By ANDREW NELSON, Staff Writer | Published December 1, 2016
HAPEVILLE—With songs and deeds, the students at St. John the Evangelist School honored this November the legacy of the religious sisters who began the school 62 years ago.
Two former school leaders were honored on Mercy Day at the Hapeville elementary school. Mercy Sister Sally Condart, a former principal, and Mercy Sister Kathleen Lyons, a teacher and parish administrator, were guests of the school community on Friday, Nov. 18, as it celebrated the Sisters of Mercy legacy.
Sister Sally led the school as its principal from 1976 to 1979. She said the school’s staff and faculty have continued the excellent work to serve families and educate students. The young people’s confidence shows they both receive a good education and are cared for by staff, she said.
The student body of 331 in prekindergarten through eighth grade represents 26 countries. The school was named a National Blue Ribbon School of Excellence in 2010 and 1994.
“I could’ve gotten lost in the building. It has been transformed. It’s so cutting-edge,” said Sister Sally, who entered religious life in 1963. After her work in Hapeville, she served in Peru and now is the director of student research at Merion Mercy Academy, a girls high school sponsored by the Mercy Sisters in Merion, Pennsylvania.
Sisters of Mercy staffed St. John the Evangelist School from its opening in 1954 until 1997. A convent on parish grounds at one time was home to as many as eight women religious, with several teaching in the school.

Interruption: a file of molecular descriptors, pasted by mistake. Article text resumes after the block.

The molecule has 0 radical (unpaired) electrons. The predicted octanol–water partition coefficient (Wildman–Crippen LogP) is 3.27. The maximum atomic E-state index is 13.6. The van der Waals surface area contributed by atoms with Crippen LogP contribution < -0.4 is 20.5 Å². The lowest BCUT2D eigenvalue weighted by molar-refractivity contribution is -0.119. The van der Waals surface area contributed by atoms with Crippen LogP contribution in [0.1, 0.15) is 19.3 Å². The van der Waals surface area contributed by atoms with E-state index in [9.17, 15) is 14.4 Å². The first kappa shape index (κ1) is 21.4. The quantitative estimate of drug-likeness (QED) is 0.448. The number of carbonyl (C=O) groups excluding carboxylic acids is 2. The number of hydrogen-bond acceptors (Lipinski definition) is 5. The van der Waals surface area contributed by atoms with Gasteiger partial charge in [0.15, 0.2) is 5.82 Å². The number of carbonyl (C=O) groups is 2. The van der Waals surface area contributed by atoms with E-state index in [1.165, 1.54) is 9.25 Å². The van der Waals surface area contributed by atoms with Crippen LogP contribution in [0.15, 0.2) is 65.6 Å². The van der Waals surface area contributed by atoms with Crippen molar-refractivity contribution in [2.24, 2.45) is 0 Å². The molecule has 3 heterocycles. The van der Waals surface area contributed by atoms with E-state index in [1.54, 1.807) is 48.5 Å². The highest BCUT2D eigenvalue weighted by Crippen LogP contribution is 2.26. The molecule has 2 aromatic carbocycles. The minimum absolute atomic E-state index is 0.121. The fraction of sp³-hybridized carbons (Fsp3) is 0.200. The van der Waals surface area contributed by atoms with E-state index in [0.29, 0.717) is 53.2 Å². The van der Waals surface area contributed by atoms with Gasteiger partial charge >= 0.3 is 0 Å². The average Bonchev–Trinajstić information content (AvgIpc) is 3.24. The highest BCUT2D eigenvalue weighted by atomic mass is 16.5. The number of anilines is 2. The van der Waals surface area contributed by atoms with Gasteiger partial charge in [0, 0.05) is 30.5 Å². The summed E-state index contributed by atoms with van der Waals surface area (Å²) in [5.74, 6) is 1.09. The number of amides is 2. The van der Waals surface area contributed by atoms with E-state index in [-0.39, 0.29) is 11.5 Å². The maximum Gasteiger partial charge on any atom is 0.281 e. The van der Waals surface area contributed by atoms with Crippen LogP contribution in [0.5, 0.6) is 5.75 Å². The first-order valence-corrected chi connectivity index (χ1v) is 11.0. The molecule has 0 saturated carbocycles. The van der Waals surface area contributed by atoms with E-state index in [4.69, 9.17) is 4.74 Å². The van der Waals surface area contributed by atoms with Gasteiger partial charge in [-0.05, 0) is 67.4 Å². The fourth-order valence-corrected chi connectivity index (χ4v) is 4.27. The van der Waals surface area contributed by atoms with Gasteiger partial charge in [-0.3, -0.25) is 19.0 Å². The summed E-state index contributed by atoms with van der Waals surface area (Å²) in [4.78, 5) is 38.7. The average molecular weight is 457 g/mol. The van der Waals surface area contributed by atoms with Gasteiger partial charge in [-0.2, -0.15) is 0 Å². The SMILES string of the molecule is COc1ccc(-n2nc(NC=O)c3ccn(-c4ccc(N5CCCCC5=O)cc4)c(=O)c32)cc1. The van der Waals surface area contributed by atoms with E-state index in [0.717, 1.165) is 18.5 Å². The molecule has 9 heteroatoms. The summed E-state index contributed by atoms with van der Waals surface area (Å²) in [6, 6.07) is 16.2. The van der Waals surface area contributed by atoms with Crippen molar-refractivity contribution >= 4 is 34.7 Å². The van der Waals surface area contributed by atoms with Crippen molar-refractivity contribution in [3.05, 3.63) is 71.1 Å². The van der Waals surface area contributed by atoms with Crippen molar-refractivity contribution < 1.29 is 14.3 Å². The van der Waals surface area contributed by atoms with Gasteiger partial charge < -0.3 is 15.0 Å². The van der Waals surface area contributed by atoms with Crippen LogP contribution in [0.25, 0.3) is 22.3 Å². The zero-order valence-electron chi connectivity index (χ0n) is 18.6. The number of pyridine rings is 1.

As part of a new enrichment building completed in August, an anonymous donor dedicated an area as the Mercy Conference Room to recognize the contributions of the Sisters of Mercy.
A black and white photo in the room captured several of them leaving an Eastern Airlines plane in 1954 at the Atlanta airport dressed in flowing black and white habits. They were here to help establish a new Catholic church and school in this small community about eight miles south of Atlanta. This was a long way from their Pennsylvania motherhouse.
The Mercy sisters who came for the room dedication were entertained with several songs by the student choir. Senior priest Father John Adamski, who was at one time a parochial vicar in the parish, led the blessing. Class representatives shared with the sisters works of mercy done by the students, from praying for vocations and helping refugees to creating “blessing bags” for people on the streets and collecting baby supplies for the nearby Pregnancy Aid Clinic. A wall hanging in the enrichment building highlights the church’s corporal works of mercy. Also attending the celebration were Father Richard Morrow, a former pastor, and Father Steve Yander, who had also served in the parish.
Sister Kathleen, who served from 1972 to 1980 at St. John the Evangelist, was impressed with the attitude of service woven into the fabric of the school’s life. She entered religious life in 1964. She has served as the Mercy Volunteers director and now helps serve older sisters in need of special care.
Service is instilled in the students, mirroring how the Sisters of Mercy take a fourth vow of mercy, often revealed in love for others, she said.
“It was beyond our expectations,” she said about Mercy Day and the vitality of the school after more than six decades. “It is bigger and better than we left it.”